How to Remove Oil Stains from Concrete – Quickly

How to Remove Oil Stains from Concrete – Quickly. Photo: Pexels
How to Remove Oil Stains from Concrete – Quickly. Photo: Pexels

Want to know how to remove oil stains from concrete? Oil spills are a very common type of accident when you’re working outdoors, especially in your garage or backyard.

Fortunately, if concrete is part of your garage project and you’ve spilled oil on it, you can effectively remove oil stains. However, it’s best to follow expert advice when doing so, as it will increase your chances of success. The issue with oil is that it will quickly permeate the concrete – if you let it. Therefore, act quickly with this know-how in mind.

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Using a degreaser is by far the most effective way to remove oil stains from concrete. Corbin Mason-Smith, a professional exterior cleaner from Superior Exterior Cleaning, provides simple steps to quickly remove oil stains with a degreaser:

  • If the stain is recent, use a paper towel or cloth to remove the wet oil.
  • Next, or if it’s dry, apply degreaser to the stain and let it sit for 5 to 10 minutes. This allows it to absorb and work deeply into the stain.
  • Use a pressure washer with hot water to clean the degreaser and the stain. Hot water is significantly better at breaking down oil compared to using a pressure washer with cold water.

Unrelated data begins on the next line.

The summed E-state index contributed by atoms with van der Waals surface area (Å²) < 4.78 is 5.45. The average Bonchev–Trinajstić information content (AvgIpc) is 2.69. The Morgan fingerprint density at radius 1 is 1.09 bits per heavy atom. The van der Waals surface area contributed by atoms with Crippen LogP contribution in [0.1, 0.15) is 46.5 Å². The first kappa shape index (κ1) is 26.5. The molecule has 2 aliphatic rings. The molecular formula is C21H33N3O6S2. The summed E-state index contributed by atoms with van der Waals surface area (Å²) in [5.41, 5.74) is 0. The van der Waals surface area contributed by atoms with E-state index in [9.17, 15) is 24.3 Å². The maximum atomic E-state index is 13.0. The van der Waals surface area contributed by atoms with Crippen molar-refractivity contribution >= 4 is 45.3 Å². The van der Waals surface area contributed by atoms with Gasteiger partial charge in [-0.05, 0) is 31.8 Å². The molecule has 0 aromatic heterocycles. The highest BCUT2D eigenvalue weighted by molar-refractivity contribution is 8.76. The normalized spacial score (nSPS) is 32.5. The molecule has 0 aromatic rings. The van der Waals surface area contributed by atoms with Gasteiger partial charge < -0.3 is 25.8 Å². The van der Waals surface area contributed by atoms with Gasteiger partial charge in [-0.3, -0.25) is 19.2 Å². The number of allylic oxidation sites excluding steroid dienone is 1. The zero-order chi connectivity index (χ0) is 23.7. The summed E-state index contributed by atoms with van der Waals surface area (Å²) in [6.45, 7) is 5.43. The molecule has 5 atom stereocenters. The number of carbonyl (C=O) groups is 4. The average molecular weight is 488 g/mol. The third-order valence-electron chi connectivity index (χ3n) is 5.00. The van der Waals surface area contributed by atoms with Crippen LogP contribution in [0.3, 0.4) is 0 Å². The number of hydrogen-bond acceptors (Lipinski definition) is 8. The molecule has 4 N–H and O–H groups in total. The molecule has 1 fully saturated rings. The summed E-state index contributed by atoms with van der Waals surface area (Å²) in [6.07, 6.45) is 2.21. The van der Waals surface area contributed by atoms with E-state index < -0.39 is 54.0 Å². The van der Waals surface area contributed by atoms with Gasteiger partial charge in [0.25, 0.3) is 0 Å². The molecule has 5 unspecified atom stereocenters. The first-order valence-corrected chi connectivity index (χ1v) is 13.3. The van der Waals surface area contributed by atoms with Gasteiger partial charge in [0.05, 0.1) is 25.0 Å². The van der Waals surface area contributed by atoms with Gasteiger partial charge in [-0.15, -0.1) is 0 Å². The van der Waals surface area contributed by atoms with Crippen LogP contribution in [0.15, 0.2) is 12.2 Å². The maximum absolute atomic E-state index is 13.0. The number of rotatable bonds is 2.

Ralph Severson, owner of Flooring Masters, adds that “when our floor customers ask for advice on how to remove oil stains inside their garage, I guide them to the best concrete cleaner or a strong degreaser and a brush. This is the easiest remedy for oil stains.”
WD-40 is one of the most commonly used degreasing products on oil stains and is readily available at your local hardware store.


No WD-40? Not a problem. Now is the time to discover the cleaning power of baking soda. Mason-Smith praises baking soda as a ‘DIY solution’ for oil stains and even suggests you can use laundry detergent. All you need to do is:

  • Create a paste by mixing the powder with water.
  • Apply it to the oil.
  • Let it sit for 5 to 10 minutes to work on the stain.
  • Use a cloth, water, and detergent if necessary to remove the paste and oil stain.

According to Severson, ‘if you don’t want to buy a bottle of degreaser, liquid detergent and a scrub brush will do the trick.’ The brush is key here – pick one that’s tough and really helps mechanically remove the stain.
Mark Osborne, director of Country Hardwood, also recommends adding a bit of alcohol to your detergent mixture to make it even more effective.


Vinegar is another great option when you have nothing else on hand. Osborne explains that vinegar “works as an organic degreaser and is readily available at a low cost. It’s not very aggressive when it comes to tough spots, but it’s worth trying.”
Vinegar will be most effective on fresh stains that haven’t had time to really penetrate your concrete surface.

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